One senior diplomat from a close US ally said Trump's references to his "America First" campaign platform, which he tied to his remarks on sovereignty, were "just terrible." A diplomat from the Middle East, asked for an opinion about Trump's address to the UN, simply laughed and after a pause said, "interesting."
But others were more than happy to air their concerns publicly, however carefully.
French Prime Minister Emmanuel Macron and Canadian Prime Minister Justin Trudeau were among leaders who called out Trump for his decision to withdraw from the Paris Climate Accord, putting the US in a club of three, alongside Syria.
"There is no country on the planet that can walk away from the challenge and reality of climate change," Trudeau told the UN Thursday.
Another nearby neighbor, Mexican Secretary of Foreign Affairs Luis Videgaray, used his address to the UN to question Trump's "America First" spin on sovereignty.
"We hear voices today questioning the efficacy of multilateralism to deal with the world's challenges," Videgaray said, without mentioning Trump by name. "Mexico rejects this dilemma and continues to be a sovereign state with a profound multilateral feeling. No matter how powerful a country is it cannot respond to the enormous shared challenges of time."
"It is multilateralism that makes a difference," the Mexican minister said, mentioning problems like climate change, arms regulation, drug control and natural disasters as just a few examples of challenges one country can't manage alone.
A win for Mexico, a loss for the US
At a later press conference, he wondered at the logic of Trump's decision to expel children brought to the US without papers, many of them from Mexico and now known as "Dreamers." "It's hard to understand why a country would export, export for free a human capital of this quality," Videgaray told reporters at the UN. "If that happens it would be a tremendous win for Mexico, big loss for the US."
Again and again, people returned to the Trump administration's handling of North Korea, singling out the propensity for threats that, in their view, escalate tensions, not defuse them.
Swedish Prime Minister Stefan Lofven wasn't the only person to question not just Trump's boast of North Korean destruction, but the place he chose to do it. Speaking to CNN, Lofven said, "I think the spirit of the world community and the United Nations is not to threaten one another, it is to find a way to common solutions."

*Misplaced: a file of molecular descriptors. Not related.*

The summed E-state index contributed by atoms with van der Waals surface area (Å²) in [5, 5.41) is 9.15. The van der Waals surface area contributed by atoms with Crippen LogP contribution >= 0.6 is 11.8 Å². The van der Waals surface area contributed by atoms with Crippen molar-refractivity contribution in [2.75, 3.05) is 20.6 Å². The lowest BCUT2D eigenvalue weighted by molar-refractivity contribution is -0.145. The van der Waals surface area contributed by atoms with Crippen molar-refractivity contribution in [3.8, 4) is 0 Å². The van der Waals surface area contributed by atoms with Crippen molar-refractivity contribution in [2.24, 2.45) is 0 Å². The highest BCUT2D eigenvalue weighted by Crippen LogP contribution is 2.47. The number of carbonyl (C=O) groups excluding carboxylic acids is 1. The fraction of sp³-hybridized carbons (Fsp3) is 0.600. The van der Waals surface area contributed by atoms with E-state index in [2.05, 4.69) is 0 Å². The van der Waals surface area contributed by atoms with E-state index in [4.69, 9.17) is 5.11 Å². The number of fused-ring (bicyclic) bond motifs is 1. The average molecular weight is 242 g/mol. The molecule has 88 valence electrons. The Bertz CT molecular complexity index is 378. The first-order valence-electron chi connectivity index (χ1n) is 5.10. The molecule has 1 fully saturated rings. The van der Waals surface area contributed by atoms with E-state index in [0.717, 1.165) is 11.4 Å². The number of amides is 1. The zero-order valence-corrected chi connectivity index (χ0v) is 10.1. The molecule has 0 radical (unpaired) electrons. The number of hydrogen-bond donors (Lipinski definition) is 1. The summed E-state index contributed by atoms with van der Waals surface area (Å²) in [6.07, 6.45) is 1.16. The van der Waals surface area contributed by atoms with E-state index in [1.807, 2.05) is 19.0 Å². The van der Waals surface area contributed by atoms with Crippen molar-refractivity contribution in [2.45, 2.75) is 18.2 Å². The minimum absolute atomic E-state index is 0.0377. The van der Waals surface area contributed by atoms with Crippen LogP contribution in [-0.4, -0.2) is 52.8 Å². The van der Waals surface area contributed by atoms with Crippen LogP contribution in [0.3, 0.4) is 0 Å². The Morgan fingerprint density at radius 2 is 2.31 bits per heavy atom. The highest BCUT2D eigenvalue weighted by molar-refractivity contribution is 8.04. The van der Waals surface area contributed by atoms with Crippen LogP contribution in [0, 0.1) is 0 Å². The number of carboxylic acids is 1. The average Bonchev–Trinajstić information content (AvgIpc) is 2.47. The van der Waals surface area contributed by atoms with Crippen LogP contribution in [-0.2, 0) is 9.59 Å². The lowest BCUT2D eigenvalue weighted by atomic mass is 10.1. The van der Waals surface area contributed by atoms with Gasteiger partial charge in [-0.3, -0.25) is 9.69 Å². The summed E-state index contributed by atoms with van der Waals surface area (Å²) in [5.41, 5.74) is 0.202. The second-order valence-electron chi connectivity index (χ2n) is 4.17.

German Vice Chancellor Sigmar Gabriel rebuked Trump's remarks on sovereignty and his dismissal of the Iran deal, linking it to ongoing tensions with North Korea. "This is not only about Iran," Garbiel said. "This is about the credibility of the international community."
What happens, he asked, "if it turns out that negotiated agreements do not endure and confidence in those agreements are not worth the paper they're written on. How are we going to convince countries like North Korea that international agreements provide them with security?"
Japan's Minister for Foreign Affairs Taro Kono also touched on the Joint Comprehensive Plan of Action, as the Iran deal is known, saying that it's "extremely important" the pact be continuously and steadily implemented.
European Union foreign policy chief Federica Mogherini, who told a room full of diplomats that "we don't destroy countries," made clear that Europe will chart its own path if need be. If the US leaves the deal, she said, "I can tell you as a European ... we will make sure that the agreement stays."
Carafano says the Europe is upset because of Trump's "big challenge to the euro-federalist program," the commitment to a European Union. "They see calls for sovereignty as a direct challenge on the European project."
As for the upset about Trump's threat to North Korea, Carafano says it's "laughable."
But others like Serwer see worrying signs.
"The European allies aren't with us on North Korea, Iran or climate change," he said. "He is pretending to lead but nobody is following. It's that bad."